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Posts Tagged ‘UCLA Bruins’

Some positives to take away from Thursday

Posted by Jeff Nusser on February 8, 2008

We already pointed out what mostly went wrong in the loss to UCLA, but perhaps Tony Bennett summed it up best after the game:

“Plays have to be made when two teams are defending that hard. … When you’re playing that kind of team, your best isn’t always good enough. Sometimes you have to come up with something a little better than that.”

And I think that’s spot on. It’s not too much of a stretch to work from the premise at this point that UCLA is just a better basketball team than WSU, as it’s safe to say that the addition of Kevin Love and the loss of Ivory Clark sent these two teams in opposite directions. If we go ahead and work from that premise, I think I can prove that we’re not just negative nancies around here by channeling my inner Vince Grippi to give you some of the real positives I saw come out of that contest.

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Posted in Game Analysis | Tagged: , | 2 Comments »

GAME THREAD: No. 5 UCLA at No. 17 WSU

Posted by Jeff Nusser on February 7, 2008

Bruins (20-2 overall, 8-1 Pac-10) at Cougars (17-4, 5-4)

Beasley Coliseum (Pullman, Wash.), 7:30 p.m. PT
TV: FSN

A week ago, this looked like it could be another showdown for first place in the Pac-10. It’s still a big game for WSU, but now it is classified as such because it presents a tremendous opportunity for the Cougs to prove their relevance both in the conference and on the national stage once again.

We all know what happened in the first matchup, so there’s not much need to rehash that. The Cougs came out flat and tense and UCLA rode the momentum of a fast start and a raucous crowd to knock off then-No. 4 WSU.

The halfway point is one of the most fascinating times in the Pac-10 schedule every year. There are no secrets anymore between these teams, and this is where great coaching often can show up. These players are intimately familiar with each other, and the tweaks in strategy coming from the bench can make all the difference in the outcome.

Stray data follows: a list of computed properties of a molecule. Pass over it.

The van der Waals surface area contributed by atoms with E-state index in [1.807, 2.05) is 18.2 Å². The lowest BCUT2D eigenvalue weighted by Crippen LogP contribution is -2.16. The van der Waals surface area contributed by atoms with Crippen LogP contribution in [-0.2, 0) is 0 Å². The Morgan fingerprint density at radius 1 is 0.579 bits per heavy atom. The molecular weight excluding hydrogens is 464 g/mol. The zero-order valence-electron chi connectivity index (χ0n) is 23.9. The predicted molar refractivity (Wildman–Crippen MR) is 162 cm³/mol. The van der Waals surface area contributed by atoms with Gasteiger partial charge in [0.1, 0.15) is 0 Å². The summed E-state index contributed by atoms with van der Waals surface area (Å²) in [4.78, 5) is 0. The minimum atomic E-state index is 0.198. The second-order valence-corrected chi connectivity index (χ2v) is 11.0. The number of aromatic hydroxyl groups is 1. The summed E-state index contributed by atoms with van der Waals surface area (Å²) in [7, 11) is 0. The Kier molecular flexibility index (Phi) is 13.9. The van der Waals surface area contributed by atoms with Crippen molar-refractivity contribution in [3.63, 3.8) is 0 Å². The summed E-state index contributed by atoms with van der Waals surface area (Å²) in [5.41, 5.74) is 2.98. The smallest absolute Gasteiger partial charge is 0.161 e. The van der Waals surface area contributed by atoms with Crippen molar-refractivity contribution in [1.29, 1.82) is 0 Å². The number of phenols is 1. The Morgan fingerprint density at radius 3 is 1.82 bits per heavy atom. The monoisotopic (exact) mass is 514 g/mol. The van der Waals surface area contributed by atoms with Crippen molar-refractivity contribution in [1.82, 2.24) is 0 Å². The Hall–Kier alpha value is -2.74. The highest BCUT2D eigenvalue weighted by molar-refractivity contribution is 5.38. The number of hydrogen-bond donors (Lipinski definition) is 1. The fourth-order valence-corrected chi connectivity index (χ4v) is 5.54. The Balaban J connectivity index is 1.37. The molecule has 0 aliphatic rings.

What kinds of tweaks might the Cougs make tonight?

Well, for one, you might see them employ a different strategy on the perimeter, because they’ve got to change something strategy-wise to try and contain penetration. I’d expect to see them doing a lot less switching on high ball screens so there is less scrambling on defense.

I’d also expect to see them try to do something — anything — to protect Aron Baynes from foul trouble. They’ll probably double him hard every time he touches the ball in the post, because they absolutely need him on the floor to combat Kevin Love’s rebounding prowess and to attempt to keep him away from the basket. Will doubling work? Love is an exceptional passer, so it will only work if the Cougars do a really good job cutting off angles to the open men and stay with the cutters. It’s risky, but it’s a risk the Cougs probably will take in order to take some of the pressure off Baynes.

Don’t be surprised if Robbie Cowgill takes some turns on Love, too. He’s better able to stay with Love on the perimeter. Remember, that game in Los Angeles didn’t truly get out of hand until Love started burying 3s in the second half. When that started happening, there was simply no way to defend UCLA, and the game was, for all intents and purposes, over.

Despite what I’ve written the past few days, this team is still good, and this team can still beat a very good team. It might take an exceptional offensive effort or a bit of an off night from UCLA or even just a few fortuitous bounces, but it can happen.

Tonight’s as good a time as any, because the Cougs are quickly running out of time to make statements.

Posted in Game Threads | Tagged: , , , , | 80 Comments »

Set up for a strong, strong finish

Posted by Jeff Nusser on January 29, 2008

There’s something just a little bit disconcerting about the way the Cougs have played at times this year, given their lofty ranking and the way they were outclassed by the two teams they have played that have truly superior athletes, and the close nature of some other games.

But when I get too down, I just remember this: No other major conference college basketball team — not one, not even a bad one — has played as many true road games and as few true home games as the Cougars. They have played nine true road games, and six of them were against teams that either are ranked or have been ranked in the Top 25. And they’ve only played five true home games — out of 19. Scenes like the one to the right have been way too few and far between for a program of our ilk. Among tournament-contending teams, only Butler has played as many road or neutral games as the Cougs. And the Bulldogs are in the Horizon League.